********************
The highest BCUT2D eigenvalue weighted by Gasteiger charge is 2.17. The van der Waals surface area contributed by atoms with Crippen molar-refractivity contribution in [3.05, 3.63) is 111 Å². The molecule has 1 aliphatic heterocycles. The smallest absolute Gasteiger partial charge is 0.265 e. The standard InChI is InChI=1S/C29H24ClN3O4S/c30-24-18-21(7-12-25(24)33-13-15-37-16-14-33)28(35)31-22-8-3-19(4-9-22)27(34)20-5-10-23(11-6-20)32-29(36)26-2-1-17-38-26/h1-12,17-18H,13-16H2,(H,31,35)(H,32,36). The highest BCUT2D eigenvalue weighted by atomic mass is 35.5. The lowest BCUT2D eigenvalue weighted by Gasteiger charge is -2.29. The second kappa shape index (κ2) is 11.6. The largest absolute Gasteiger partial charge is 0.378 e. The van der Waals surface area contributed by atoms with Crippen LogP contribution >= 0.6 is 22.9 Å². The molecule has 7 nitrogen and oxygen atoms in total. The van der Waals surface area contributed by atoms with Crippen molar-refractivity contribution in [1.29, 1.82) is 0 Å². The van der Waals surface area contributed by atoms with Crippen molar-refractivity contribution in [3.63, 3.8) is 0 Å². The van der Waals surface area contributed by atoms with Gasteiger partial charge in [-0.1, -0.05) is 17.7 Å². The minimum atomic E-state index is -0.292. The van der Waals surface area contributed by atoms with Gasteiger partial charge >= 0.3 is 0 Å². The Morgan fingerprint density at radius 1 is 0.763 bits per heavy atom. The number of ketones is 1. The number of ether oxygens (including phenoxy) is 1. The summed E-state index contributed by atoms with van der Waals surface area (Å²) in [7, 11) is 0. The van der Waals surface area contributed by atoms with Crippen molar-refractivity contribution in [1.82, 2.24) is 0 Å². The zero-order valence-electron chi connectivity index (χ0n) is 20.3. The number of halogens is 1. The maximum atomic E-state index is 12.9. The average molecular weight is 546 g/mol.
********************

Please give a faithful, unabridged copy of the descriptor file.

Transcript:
The highest BCUT2D eigenvalue weighted by Gasteiger charge is 2.17. The van der Waals surface area contributed by atoms with Crippen molar-refractivity contribution in [3.05, 3.63) is 111 Å². The molecule has 1 aliphatic heterocycles. The smallest absolute Gasteiger partial charge is 0.265 e. The standard InChI is InChI=1S/C29H24ClN3O4S/c30-24-18-21(7-12-25(24)33-13-15-37-16-14-33)28(35)31-22-8-3-19(4-9-22)27(34)20-5-10-23(11-6-20)32-29(36)26-2-1-17-38-26/h1-12,17-18H,13-16H2,(H,31,35)(H,32,36). The highest BCUT2D eigenvalue weighted by atomic mass is 35.5. The lowest BCUT2D eigenvalue weighted by Gasteiger charge is -2.29. The second kappa shape index (κ2) is 11.6. The largest absolute Gasteiger partial charge is 0.378 e. The van der Waals surface area contributed by atoms with Crippen LogP contribution >= 0.6 is 22.9 Å². The molecule has 7 nitrogen and oxygen atoms in total. The van der Waals surface area contributed by atoms with Crippen molar-refractivity contribution in [1.29, 1.82) is 0 Å². The van der Waals surface area contributed by atoms with Crippen molar-refractivity contribution in [3.63, 3.8) is 0 Å². The van der Waals surface area contributed by atoms with Gasteiger partial charge in [-0.1, -0.05) is 17.7 Å². The minimum atomic E-state index is -0.292. The van der Waals surface area contributed by atoms with Gasteiger partial charge >= 0.3 is 0 Å². The Morgan fingerprint density at radius 1 is 0.763 bits per heavy atom. The number of ketones is 1. The number of ether oxygens (including phenoxy) is 1. The summed E-state index contributed by atoms with van der Waals surface area (Å²) in [7, 11) is 0. The van der Waals surface area contributed by atoms with Crippen molar-refractivity contribution in [1.82, 2.24) is 0 Å². The zero-order valence-electron chi connectivity index (χ0n) is 20.3. The number of halogens is 1. The maximum atomic E-state index is 12.9. The average molecular weight is 546 g/mol.